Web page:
Name of the Speaker:
A Black Panther speaks: The 'High Point Four' and Struggles Against Racism and Police Brutality in 1970s North Carolina
As part of the Center's contribution to mark Black History Month, the Rev. Dr. Bradford Lilley (High Point, NC) presented in an overfilled lecture hall on the ASU campus. The speaker joined the Winston-Salem chapter of the Black Panther Party (BPP), the BPP’s only chapter in the South, in 1970. Founded by Huey P. Newton and Bobby Seale in Oakland, California, the Black Panther Party for Self-Defense was an anti-imperialist, anti-capitalist, and anti-racist party organization Black Panther Party that began with initiatives to protect African American neighborhoods and prevent acts of police brutality. It soon added a range of “survival programs,” including the Free Breakfast for Children Program. Lilley joined the BPP as a Fayetteville State University student. While setting up an office in High Point and starting a Free Breakfast Program in the city, Lilley and three other Panthers were surrounded by some 100 police officers in early February 1971. After the death of a number of prominent Panthers at the hands of police across the U.S., they refused to surrender, which resulted in a shoot-out. In the end, the four Panthers were arrested and severely beaten by local white police officers. They became known as the “High Point Four” and continued to play an important role in the beleaguered Winston-Salem Panther chapter that remained active throughout the 1970s.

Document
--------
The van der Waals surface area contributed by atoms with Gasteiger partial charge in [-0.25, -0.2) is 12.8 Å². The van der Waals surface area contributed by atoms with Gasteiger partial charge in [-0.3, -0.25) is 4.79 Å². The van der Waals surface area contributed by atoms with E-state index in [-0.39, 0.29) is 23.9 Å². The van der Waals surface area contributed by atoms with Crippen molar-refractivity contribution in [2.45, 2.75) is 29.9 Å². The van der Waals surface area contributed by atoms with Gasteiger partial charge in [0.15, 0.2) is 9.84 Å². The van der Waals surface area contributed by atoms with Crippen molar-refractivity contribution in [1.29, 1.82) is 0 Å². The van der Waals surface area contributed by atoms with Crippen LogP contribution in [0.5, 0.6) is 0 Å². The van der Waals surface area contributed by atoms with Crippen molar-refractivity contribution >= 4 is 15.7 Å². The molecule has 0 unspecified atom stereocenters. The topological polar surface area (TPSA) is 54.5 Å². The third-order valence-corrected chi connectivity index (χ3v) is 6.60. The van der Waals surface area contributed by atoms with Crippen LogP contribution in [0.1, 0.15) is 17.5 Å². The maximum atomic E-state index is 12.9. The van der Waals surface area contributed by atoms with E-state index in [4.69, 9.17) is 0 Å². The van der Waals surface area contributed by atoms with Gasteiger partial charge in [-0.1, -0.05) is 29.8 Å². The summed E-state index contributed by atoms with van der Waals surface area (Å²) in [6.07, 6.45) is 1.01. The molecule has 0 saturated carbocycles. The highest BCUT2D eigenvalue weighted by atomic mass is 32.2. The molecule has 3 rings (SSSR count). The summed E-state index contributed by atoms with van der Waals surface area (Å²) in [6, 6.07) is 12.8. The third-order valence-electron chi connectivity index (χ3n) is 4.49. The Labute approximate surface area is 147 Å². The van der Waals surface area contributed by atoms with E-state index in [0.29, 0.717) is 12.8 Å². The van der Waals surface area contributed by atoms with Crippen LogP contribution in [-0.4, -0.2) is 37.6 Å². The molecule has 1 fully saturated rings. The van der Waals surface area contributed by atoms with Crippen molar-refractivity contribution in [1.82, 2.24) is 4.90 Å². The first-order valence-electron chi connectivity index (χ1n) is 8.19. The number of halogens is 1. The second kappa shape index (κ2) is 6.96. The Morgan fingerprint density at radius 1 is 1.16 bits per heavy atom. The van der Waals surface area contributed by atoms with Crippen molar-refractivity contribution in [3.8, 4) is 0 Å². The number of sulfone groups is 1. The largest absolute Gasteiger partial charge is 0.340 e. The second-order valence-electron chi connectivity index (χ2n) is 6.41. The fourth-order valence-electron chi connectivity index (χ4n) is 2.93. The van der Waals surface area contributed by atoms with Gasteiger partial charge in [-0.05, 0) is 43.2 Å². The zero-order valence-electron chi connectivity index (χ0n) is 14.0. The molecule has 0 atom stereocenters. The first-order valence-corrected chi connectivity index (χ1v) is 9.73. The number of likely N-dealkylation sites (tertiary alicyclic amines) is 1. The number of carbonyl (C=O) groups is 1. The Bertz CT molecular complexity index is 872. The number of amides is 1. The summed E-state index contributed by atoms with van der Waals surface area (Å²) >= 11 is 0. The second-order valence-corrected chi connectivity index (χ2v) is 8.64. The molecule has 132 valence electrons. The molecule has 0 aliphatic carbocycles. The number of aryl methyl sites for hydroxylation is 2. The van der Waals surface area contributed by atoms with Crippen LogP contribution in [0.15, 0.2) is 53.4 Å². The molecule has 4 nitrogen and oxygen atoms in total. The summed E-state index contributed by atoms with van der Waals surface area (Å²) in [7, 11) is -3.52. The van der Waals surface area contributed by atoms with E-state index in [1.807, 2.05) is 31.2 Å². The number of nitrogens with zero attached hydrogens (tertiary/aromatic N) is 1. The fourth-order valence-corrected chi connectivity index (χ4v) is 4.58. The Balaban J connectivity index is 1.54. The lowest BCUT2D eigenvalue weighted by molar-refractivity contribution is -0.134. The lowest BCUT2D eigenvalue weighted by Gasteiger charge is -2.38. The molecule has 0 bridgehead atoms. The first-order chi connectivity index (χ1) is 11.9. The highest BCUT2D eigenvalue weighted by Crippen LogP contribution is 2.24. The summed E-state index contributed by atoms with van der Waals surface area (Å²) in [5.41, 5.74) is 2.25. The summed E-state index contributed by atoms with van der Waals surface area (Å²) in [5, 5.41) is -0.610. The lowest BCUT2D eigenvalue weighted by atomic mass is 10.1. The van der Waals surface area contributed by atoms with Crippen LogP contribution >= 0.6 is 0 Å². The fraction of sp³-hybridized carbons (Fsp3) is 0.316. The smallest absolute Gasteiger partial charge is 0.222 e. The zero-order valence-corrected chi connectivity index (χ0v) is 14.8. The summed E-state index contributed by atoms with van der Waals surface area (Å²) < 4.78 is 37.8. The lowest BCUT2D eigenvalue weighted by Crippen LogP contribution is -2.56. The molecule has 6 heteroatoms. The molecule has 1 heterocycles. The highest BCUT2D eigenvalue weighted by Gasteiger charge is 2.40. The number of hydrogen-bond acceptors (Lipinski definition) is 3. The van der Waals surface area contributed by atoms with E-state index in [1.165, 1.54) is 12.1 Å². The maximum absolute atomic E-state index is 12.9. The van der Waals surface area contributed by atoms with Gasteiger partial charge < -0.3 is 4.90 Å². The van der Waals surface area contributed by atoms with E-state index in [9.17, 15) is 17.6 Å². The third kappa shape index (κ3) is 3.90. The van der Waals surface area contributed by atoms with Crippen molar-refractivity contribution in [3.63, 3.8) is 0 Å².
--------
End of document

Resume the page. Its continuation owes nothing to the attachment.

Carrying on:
The Rev. Dr. Bradford Lilley currently serves as Senior Pastor at Shekinah Glory Church International. He has been in the pastoral ministry for thirty years. He is also a successful businessman, owning and operating Capital Property Maintenance and other companies. The Rev. Dr. Bradford Lilley remains at the forefront of community activism, serving, among others, as a mentor for at-risk youth and heading Straight Streets Prison Ministry